Paul Clark: Lincoln Nebraska Poets Part One

Son of a judge

Continuing our place-specific, hale younger poets series, over the next week we’ll be featuring four poets from Lincoln, Nebraska. These poets are part of a group of writers, most graduates of the University of Nebraska, known towardly as Writer’s Group. They are all associated in one way or another with the sp ce gallery in downtown Lincoln. Paul Clark is our first feature. He grew up in McCook, NE and is co-founder of the sp ce gallery. The poet Greg Kuzma, serving as a reverence, once told a potential landlord that Paul has “the most acute sense of justice” of any writer he has ever known. He lives in Omaha and has more to say about the sun at paulhansonclark.blogspot.com.

 

untitled

 

what if we couldn’t swim to glaciery glaciers.

there are parks for not seeing what you are.

 

it’s irrigation.  it’s fancy.  it’s such a obvious

extension of thirst.  firstwise: why enter

 

into an agreement with the sun if the sun is

gradually becoming 10% more luminous every 1 billion years.

 

why tell a story about those who committed

& were not more.  & sand isn’t more.  sand isn’t glass.

 

glass isn’t stained.  it’s raining.  there’s a TV on.

& none of those things will always be true.

 

i don’t think that joke “you don’t count” is funny, really.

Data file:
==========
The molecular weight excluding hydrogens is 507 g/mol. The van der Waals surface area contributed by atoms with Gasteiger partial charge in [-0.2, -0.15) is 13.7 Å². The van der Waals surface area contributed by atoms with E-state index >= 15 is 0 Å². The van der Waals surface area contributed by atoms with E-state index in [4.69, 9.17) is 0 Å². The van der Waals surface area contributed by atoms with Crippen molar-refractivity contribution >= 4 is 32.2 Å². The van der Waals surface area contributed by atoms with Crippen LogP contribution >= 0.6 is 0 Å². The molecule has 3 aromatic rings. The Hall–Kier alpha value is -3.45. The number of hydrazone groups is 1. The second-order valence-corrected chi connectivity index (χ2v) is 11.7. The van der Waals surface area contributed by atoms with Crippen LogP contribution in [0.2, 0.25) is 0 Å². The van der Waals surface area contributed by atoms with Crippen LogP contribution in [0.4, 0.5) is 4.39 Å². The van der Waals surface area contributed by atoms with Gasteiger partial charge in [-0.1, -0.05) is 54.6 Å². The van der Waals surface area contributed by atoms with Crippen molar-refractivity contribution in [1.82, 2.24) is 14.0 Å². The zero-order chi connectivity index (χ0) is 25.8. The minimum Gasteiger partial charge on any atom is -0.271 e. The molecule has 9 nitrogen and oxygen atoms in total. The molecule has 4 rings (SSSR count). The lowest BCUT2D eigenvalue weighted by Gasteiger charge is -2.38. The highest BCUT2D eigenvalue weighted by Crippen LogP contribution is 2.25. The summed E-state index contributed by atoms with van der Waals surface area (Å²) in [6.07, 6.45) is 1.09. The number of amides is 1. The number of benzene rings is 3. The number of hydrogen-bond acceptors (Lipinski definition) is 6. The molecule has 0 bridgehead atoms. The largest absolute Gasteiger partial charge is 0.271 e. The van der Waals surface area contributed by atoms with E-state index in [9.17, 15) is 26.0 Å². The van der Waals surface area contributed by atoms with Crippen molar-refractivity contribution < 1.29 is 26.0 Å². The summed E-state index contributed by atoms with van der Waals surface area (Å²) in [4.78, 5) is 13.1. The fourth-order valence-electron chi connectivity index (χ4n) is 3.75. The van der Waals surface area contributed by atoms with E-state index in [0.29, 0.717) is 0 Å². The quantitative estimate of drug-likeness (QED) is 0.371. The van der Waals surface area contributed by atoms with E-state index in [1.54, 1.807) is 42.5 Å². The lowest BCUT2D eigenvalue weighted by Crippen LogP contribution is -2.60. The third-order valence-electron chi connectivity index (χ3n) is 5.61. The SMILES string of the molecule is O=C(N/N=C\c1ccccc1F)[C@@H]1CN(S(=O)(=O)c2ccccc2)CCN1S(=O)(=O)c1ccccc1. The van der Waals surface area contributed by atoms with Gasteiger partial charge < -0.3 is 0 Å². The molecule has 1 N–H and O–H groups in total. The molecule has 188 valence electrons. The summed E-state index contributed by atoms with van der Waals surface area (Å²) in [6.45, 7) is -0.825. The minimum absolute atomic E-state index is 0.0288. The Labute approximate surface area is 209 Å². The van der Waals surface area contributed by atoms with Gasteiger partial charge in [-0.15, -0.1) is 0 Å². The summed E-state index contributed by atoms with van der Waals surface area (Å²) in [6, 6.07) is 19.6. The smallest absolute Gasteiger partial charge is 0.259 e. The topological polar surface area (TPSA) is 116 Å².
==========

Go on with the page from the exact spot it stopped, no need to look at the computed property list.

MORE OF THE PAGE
but really, i know.

 

i could chew chewing gum for years,

& i could blow bubbles,

 

& you could watch the bubbles,

& you could pop the bubbles,

 

& you could wear the bubbles,

& the bubbles could be a life for us,

 

& a life made out of chewing gum bubbles is a life,

until it isn’t.

 

“Really, you’re very special to cry when things get broken,

to cry when you have broken things.”

 

that’s a line.

the next line is about everything breaking.

 

1. breathing through bronze is impossible.

2. i hate you & declarative statements.

 

3. heard on the radio: “they were plundered

by the plunderers who plundered them.”

 

4. a stranger sent this message on Facebook: “I’m handing it over to you.  Keep up the cause.  Thank you for your kind comments.”

 

5. this is where the poem really begins,

think of everything else as a conceptual title.

 

6. the level of alcohol

directly correlates to the frequency of thoughts re: ‘obtaining a rope.’

 

7. i don’t look like a cantaloupe,

but i feel like cantaloupe.


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